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I am using cppcheck tool to analyze source code.

At the shell prompt in gcc compiler, I have given the command as follows

$ cppcheck abc.cpp  

The output is

checking abc.cpp...   
(error) Possible null pointer dereference: <var> - otherwise it is redundant to check if   <var> is null at line 100    
segmentation fault

I want this output to be saved in a file, so I have given the command as follows

$ cppcheck abc.cpp 2> abc.txt

But the contents of abc.txt file is as follows

checking abc.cpp...  

It is only saving the first line, the main error part is missing in abc.txt file.

Which command should I use to get all the output lines in a file? The manual of cppcheck tool is here.

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3 Answers 3

Caleb is right about the use of > but you can also use the tee command if you would like to see the logs at the same time as you save then to a file.

cppcheck abc.cpp | tee my.file.txt

And it should work with the 2>&1 as well.

cppcheck abc.cpp 2>&1 | tee my.file.txt
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Why the downvote? don't like the tee command? –  Johan May 3 '11 at 10:10
1  
Downvote wasn't me, but it's canceled out now :) Good additional suggestion. I might suggest writing it up with this users exact command though so they see better how your suggestion fits into the big picture. –  Caleb May 3 '11 at 10:17
    
I wouldn't downvote it as it's not wrong, but probably because using tee only for redirection is superfluous. tee only really helps if you have more commands piped after it. –  hometoast May 3 '11 at 15:04
1  
@hometoast: You use it to "debug" a long pipe chain. So you later can look at the output from the different stages? Example "find / | tee a.txt | grep -v bin | tee b.txt" and then compare a.txt and b.txt to see what grep -v removed in the middle? Or what did you mean? –  Johan May 3 '11 at 15:54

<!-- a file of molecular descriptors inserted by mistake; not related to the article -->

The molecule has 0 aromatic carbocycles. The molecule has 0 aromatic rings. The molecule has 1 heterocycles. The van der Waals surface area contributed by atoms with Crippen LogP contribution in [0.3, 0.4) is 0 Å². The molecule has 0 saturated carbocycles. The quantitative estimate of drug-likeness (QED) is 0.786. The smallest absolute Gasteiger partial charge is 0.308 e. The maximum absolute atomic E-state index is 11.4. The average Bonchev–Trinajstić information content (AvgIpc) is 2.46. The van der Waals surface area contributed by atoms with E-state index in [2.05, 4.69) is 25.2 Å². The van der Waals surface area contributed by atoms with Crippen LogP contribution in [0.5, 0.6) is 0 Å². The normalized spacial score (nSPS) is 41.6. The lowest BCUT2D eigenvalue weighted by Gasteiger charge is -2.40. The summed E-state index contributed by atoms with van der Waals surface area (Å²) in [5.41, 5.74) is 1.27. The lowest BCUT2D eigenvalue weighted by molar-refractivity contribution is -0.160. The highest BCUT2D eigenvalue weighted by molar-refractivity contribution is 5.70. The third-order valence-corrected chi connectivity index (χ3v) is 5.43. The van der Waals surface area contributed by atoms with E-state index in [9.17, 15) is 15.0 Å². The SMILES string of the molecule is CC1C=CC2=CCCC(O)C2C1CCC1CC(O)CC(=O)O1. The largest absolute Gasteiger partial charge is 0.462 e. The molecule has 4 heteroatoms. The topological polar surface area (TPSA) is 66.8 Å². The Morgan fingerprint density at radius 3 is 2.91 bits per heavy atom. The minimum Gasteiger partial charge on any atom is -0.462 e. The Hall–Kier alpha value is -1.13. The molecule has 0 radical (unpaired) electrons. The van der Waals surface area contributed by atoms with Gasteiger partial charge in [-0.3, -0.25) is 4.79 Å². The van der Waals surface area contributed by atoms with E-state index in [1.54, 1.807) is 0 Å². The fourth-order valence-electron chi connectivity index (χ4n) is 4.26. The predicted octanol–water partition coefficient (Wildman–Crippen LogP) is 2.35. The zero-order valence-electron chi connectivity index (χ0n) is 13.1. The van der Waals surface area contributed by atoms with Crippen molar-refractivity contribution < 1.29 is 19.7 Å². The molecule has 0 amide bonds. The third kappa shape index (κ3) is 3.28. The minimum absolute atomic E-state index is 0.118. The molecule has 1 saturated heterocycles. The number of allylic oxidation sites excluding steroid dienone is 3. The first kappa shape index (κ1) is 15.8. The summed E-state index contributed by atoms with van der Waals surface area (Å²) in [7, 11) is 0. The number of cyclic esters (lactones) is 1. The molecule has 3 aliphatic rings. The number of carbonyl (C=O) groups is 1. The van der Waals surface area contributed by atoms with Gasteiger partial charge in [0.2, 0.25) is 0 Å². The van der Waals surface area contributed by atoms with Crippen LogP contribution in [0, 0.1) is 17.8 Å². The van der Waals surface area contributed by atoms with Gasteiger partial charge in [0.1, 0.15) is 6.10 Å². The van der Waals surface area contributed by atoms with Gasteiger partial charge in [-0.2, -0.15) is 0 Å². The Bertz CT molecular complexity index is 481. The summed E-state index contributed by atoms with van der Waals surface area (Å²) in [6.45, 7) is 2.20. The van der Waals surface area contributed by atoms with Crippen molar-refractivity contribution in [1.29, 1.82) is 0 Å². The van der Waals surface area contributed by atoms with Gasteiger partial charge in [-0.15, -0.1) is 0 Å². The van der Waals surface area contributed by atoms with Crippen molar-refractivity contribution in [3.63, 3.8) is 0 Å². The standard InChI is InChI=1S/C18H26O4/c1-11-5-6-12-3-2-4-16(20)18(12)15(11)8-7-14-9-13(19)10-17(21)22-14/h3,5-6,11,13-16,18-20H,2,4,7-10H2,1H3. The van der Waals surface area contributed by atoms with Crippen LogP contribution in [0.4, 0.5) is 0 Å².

@Johan: ah. I see what you mean now. Clever. –  hometoast May 3 '11 at 17:33

Drop the 2 from your command and just use > as the redirect operator.

By using 2> you are redirecting the error stream (STDERR) to a file; what it sounds like you want is the regular output stream (STDOUT).

cppcheck abc.cpp > abc.txt

If you want both streams to go to your file, you can connect 2 (the error stream) to 1 (the standard output stream) them like this:

cppcheck abc.cpp > abc.txt 2>&1

Or use the shortcut syntax lain suggested to just grab everything.

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Nice one. I'd never seen 2> before. Learn something new every day here. :) –  boehj May 3 '11 at 12:04

You probably need to redirect stdout as well as stderr to your file

cppcheck abc.cpp  &>abc.txt
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@lain this answer is exactly backwards. If you read the question you'll see he is catching just stderr instead of stdout. –  Caleb May 3 '11 at 10:00
    
@Caleb: As you can see I realised that and edited it but the command is the same –  Iain May 3 '11 at 10:03
    
@lain ... and I changed my vote :) I know the solution worked but the explanation was misleading to somebody who clearly doesn't have a grasp on io redirection issues. –  Caleb May 3 '11 at 10:14

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